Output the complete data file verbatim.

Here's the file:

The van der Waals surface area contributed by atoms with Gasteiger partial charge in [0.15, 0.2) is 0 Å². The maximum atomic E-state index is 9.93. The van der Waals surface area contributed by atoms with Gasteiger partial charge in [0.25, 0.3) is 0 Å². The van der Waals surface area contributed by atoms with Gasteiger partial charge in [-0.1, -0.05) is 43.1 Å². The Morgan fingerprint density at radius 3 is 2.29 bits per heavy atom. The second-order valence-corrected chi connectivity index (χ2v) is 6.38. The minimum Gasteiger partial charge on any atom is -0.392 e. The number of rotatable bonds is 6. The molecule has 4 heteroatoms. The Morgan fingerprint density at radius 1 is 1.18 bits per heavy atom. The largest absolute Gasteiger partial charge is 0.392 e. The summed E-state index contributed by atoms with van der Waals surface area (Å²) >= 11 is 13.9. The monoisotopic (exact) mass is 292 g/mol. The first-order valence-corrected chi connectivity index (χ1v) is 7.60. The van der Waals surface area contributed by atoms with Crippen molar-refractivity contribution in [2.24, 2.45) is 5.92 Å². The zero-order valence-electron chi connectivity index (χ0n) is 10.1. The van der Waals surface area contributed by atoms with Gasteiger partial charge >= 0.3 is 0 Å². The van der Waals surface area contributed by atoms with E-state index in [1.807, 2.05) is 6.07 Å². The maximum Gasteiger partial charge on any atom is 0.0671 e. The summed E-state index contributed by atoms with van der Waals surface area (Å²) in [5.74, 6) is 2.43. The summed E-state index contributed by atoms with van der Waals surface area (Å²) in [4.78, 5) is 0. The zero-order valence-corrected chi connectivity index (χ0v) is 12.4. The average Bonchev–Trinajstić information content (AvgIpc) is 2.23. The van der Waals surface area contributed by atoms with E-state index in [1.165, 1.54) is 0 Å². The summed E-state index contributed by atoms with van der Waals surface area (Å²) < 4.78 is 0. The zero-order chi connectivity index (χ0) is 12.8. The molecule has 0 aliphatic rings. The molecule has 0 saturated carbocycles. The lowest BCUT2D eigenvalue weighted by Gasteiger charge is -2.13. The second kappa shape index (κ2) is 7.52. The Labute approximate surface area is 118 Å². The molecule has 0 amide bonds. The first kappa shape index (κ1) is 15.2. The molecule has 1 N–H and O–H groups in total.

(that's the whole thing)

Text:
The van der Waals surface area contributed by atoms with Gasteiger partial charge in [0.15, 0.2) is 0 Å². The maximum atomic E-state index is 9.93. The van der Waals surface area contributed by atoms with Gasteiger partial charge in [0.25, 0.3) is 0 Å². The van der Waals surface area contributed by atoms with Gasteiger partial charge in [-0.1, -0.05) is 43.1 Å². The Morgan fingerprint density at radius 3 is 2.29 bits per heavy atom. The second-order valence-corrected chi connectivity index (χ2v) is 6.38. The minimum Gasteiger partial charge on any atom is -0.392 e. The number of rotatable bonds is 6. The molecule has 4 heteroatoms. The Morgan fingerprint density at radius 1 is 1.18 bits per heavy atom. The largest absolute Gasteiger partial charge is 0.392 e. The summed E-state index contributed by atoms with van der Waals surface area (Å²) >= 11 is 13.9. The monoisotopic (exact) mass is 292 g/mol. The first-order valence-corrected chi connectivity index (χ1v) is 7.60. The van der Waals surface area contributed by atoms with Crippen molar-refractivity contribution in [2.24, 2.45) is 5.92 Å². The zero-order valence-electron chi connectivity index (χ0n) is 10.1. The van der Waals surface area contributed by atoms with Gasteiger partial charge >= 0.3 is 0 Å². The van der Waals surface area contributed by atoms with E-state index in [1.807, 2.05) is 6.07 Å². The maximum Gasteiger partial charge on any atom is 0.0671 e. The summed E-state index contributed by atoms with van der Waals surface area (Å²) in [5.74, 6) is 2.43. The summed E-state index contributed by atoms with van der Waals surface area (Å²) in [4.78, 5) is 0. The zero-order valence-corrected chi connectivity index (χ0v) is 12.4. The average Bonchev–Trinajstić information content (AvgIpc) is 2.23. The van der Waals surface area contributed by atoms with E-state index in [1.165, 1.54) is 0 Å². The summed E-state index contributed by atoms with van der Waals surface area (Å²) < 4.78 is 0. The zero-order chi connectivity index (χ0) is 12.8. The molecule has 0 aliphatic rings. The molecule has 0 saturated carbocycles. The lowest BCUT2D eigenvalue weighted by Gasteiger charge is -2.13. The second kappa shape index (κ2) is 7.52. The Labute approximate surface area is 118 Å². The molecule has 0 amide bonds. The first kappa shape index (κ1) is 15.2. The molecule has 1 N–H and O–H groups in total.